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Nearly 45 years after first terrifying movie audiences with a trip to the ocean in 1975's Jaws, director Steven Spielberg is gearing up to once again give fans jolts of fear with a brand new project. That's right, horror fans. We're getting a "super scary" new TV series from one of the greatest filmmakers that's ever lived. And he wants people to only be able to watch it after midnight.
What Is Steven Spielberg's New Horror Project?
First things first: Steven Spielberg's new horror project doesn't have an official title yet, but it's being dubbed Spielberg's After Dark presentation. He is apparently fairly deep into the creative process, too. According to Spielberg's former Dreamworks producer partner Jeffrey Katzenberg, the Ready Player One director has already written "four or five chapters" of the project, which is expected to to make up around 10-12 chapters.
Here's how Katzenberg described it at the Banff World Media Festival (via Deadline):
Steven Spielberg has a super scary story. He’s actually writing it himself. Getting him to write something is fantastic.
It's beyond exciting to get a transcendent talent like Steven Spielberg working on a fictional TV series in general, since he tends to get more invested with unscripted projects television efforts. However, it's enjoyably frustrating that so little information was revealed, leaving us to use our overactive imaginations to think about what he's doing.
The whole "chapter" approach almost makes it sound like this could be an anthology project in tune with Black Mirror or The Twilight Zone. The latter is a particularly fitting comparative element, considering he both produced and co-directed 1983's Twilight Zone: The Movie alongside John Landis. Spielberg is also known for the Amazing Stories anthology, but we'll have to wait and see just how serialized and connected this new project is.
Where And When Will Steven Spielberg's Horror Series Air?
This particularly factoid will probably surprise a lot of people, as Steven Spielberg isn't penning this new project for any broadcast or cable networks, or even any currently up-and-running streaming services. The horror series will actually be produced for Jeffrey Katzenberg's upcoming digital platform Quibi, which has been in the middle of all kinds of news stories recently. So does that mean this will be a short-form series?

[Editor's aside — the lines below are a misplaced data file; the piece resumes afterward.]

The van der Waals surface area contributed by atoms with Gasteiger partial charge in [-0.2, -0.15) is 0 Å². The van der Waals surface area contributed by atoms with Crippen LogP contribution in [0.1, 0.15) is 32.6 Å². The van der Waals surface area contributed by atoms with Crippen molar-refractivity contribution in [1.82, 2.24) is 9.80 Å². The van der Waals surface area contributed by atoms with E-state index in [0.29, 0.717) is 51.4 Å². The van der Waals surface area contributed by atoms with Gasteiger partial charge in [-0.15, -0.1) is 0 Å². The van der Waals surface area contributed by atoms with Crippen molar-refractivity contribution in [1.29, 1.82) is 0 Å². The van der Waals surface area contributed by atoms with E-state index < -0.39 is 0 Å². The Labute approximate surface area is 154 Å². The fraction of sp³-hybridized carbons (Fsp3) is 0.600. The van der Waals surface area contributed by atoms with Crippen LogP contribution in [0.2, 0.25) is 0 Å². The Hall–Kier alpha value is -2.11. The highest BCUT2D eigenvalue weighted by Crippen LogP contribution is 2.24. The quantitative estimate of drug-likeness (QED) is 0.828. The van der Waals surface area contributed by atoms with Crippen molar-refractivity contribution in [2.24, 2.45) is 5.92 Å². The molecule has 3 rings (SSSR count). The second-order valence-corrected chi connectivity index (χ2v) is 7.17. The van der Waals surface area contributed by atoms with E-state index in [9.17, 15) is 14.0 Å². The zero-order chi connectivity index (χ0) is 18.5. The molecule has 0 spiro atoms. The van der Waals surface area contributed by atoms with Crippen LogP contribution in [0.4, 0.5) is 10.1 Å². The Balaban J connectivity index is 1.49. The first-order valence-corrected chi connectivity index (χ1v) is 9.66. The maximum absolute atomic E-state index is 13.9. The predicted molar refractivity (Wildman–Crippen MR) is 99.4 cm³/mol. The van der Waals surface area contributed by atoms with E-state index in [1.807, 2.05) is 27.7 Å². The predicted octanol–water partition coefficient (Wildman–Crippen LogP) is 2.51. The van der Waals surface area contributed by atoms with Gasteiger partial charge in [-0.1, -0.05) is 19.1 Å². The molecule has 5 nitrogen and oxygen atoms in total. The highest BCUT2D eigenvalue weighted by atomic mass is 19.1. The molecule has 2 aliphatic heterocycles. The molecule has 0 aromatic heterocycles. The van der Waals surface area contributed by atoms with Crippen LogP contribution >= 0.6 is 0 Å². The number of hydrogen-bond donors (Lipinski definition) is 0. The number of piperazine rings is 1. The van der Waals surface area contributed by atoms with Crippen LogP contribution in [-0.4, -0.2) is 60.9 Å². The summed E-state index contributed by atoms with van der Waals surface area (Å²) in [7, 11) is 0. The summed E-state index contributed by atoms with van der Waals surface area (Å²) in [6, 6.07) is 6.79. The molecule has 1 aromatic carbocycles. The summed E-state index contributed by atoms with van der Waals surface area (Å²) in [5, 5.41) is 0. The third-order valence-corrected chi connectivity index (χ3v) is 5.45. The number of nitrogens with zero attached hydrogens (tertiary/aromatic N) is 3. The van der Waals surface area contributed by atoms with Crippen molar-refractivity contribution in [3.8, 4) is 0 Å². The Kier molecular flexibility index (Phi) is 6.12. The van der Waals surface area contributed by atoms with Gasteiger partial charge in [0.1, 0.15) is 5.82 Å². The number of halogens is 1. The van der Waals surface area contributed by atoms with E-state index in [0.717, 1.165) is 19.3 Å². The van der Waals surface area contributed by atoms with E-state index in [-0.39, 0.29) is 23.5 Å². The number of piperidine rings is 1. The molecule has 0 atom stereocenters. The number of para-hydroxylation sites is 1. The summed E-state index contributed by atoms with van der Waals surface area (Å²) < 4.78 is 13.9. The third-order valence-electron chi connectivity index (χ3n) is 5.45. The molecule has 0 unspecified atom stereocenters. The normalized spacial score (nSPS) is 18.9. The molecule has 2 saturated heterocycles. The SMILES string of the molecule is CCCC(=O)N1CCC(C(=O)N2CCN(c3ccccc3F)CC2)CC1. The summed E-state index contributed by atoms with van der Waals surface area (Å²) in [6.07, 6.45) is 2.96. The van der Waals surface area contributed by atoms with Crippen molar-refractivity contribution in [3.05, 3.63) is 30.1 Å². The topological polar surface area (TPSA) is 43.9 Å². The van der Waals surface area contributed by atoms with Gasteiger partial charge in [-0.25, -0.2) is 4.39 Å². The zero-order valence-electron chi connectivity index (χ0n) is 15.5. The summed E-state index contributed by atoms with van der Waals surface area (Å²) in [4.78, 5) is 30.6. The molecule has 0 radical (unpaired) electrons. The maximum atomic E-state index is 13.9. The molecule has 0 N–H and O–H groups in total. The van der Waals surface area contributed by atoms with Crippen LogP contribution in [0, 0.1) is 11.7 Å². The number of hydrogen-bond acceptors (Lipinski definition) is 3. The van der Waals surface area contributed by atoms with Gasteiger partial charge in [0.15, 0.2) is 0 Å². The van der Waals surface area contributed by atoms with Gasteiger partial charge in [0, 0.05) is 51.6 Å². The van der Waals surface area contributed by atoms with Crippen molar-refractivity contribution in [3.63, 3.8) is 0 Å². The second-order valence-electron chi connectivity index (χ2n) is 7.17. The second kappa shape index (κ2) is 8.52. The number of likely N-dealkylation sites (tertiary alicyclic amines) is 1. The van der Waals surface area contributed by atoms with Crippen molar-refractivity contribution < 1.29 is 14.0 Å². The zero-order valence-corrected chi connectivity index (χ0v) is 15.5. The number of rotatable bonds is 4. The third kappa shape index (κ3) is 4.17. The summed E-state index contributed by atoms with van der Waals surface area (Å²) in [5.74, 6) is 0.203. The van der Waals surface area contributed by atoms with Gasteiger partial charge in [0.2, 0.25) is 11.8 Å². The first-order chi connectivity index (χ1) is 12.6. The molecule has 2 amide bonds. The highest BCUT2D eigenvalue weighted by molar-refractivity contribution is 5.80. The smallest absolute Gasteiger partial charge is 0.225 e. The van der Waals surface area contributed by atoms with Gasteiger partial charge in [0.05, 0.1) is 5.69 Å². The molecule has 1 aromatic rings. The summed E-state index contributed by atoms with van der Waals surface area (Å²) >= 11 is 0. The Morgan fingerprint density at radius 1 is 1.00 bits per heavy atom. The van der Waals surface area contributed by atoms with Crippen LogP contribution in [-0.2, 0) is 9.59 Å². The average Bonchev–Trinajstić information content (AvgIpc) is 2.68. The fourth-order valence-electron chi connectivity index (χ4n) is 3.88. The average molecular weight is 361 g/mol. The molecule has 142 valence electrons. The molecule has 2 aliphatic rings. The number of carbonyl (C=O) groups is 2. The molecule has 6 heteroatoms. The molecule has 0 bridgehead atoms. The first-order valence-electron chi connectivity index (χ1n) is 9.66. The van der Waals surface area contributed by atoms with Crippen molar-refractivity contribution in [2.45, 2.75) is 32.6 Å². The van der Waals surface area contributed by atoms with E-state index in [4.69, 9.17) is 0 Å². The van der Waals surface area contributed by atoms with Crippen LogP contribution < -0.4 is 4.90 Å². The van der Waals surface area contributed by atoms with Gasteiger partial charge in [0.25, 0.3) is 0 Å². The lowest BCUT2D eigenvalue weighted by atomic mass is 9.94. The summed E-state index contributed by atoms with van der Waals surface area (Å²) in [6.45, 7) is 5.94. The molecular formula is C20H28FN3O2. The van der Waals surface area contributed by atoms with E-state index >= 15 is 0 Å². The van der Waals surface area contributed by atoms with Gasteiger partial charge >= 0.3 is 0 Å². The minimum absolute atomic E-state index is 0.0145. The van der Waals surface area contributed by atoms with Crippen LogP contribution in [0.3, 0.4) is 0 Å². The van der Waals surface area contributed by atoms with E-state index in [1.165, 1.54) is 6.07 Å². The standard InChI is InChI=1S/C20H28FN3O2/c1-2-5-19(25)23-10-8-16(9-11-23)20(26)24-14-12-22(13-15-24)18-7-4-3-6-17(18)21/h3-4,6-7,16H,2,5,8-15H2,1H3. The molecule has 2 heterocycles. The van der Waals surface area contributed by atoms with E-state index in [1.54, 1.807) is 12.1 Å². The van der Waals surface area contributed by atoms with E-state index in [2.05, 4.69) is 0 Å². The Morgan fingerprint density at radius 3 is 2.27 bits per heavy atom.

No release window has been set for Steven Spielberg's new project, but he claimed Steven Spielberg aims to make the show only available to viewers after the witching hour. Katzenberg claims that his business partner Meg Whitman came up with a plan to add a clock to the Quibi player that allows subscribers to watch the horror show only during the allotted hours. No breakfast-time scares for Spielberg.
While it remains to be seen if this night-only viewing plan will work, it's certainly a lofty idea to kick around. Plus, it could lead to some interesting shifts in how decisions get made by content creators for streaming sites.
The highly audacious new service Quibi is set to launch in the U.S. on April 6, 2020, with around $1 billion being spent on content to get investors and potential subscribers pumped. The price for the service will be $4.99 a month, and its videos are expected to span the 7-10 minute range. It's unclear if every single one of the platform's projects will be that long, or if some original series will be longer than certain others.
In any case, viewers have a lot to be excited about whenever Quibi gets here. Beyond the Steven Spielberg project, the service is also planning the racially charged drama #Freerayshawn with Lawrence Fishburne, an untitled Steven Soderbergh project, reboots of Singled Out and Punk'd, and Anna Kendrick and Donal Logue's new comedy Dummy.
Steven Spielberg is currently also busy putting together a big screen remake of West Side Story, which some may think sounds scarier than anything that could happen on his impending Quibi horror series.